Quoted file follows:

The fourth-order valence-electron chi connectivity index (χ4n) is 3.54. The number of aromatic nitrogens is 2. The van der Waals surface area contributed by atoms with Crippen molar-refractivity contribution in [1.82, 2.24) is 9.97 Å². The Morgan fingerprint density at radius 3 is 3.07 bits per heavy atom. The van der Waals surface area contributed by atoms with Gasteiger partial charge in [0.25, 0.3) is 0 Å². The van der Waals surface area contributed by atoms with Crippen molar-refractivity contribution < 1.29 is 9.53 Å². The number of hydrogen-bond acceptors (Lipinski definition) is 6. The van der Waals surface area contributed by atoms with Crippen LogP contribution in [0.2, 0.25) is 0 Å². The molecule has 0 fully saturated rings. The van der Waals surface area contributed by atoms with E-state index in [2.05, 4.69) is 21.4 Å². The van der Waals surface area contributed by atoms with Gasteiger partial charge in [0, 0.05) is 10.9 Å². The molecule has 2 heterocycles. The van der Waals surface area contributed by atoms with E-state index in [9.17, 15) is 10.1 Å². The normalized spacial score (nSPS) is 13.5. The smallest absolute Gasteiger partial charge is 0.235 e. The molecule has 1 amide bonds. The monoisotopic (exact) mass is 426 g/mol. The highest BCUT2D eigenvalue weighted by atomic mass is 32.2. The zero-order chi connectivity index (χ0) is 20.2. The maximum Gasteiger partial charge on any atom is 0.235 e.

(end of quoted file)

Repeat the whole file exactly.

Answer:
The fourth-order valence-electron chi connectivity index (χ4n) is 3.54. The number of aromatic nitrogens is 2. The van der Waals surface area contributed by atoms with Crippen molar-refractivity contribution in [1.82, 2.24) is 9.97 Å². The Morgan fingerprint density at radius 3 is 3.07 bits per heavy atom. The van der Waals surface area contributed by atoms with Gasteiger partial charge in [0.25, 0.3) is 0 Å². The van der Waals surface area contributed by atoms with Crippen molar-refractivity contribution < 1.29 is 9.53 Å². The number of hydrogen-bond acceptors (Lipinski definition) is 6. The van der Waals surface area contributed by atoms with Crippen LogP contribution in [0.2, 0.25) is 0 Å². The molecule has 0 fully saturated rings. The van der Waals surface area contributed by atoms with E-state index in [2.05, 4.69) is 21.4 Å². The van der Waals surface area contributed by atoms with Gasteiger partial charge in [0, 0.05) is 10.9 Å². The molecule has 2 heterocycles. The van der Waals surface area contributed by atoms with E-state index in [9.17, 15) is 10.1 Å². The normalized spacial score (nSPS) is 13.5. The smallest absolute Gasteiger partial charge is 0.235 e. The molecule has 1 amide bonds. The monoisotopic (exact) mass is 426 g/mol. The highest BCUT2D eigenvalue weighted by atomic mass is 32.2. The zero-order chi connectivity index (χ0) is 20.2. The maximum Gasteiger partial charge on any atom is 0.235 e.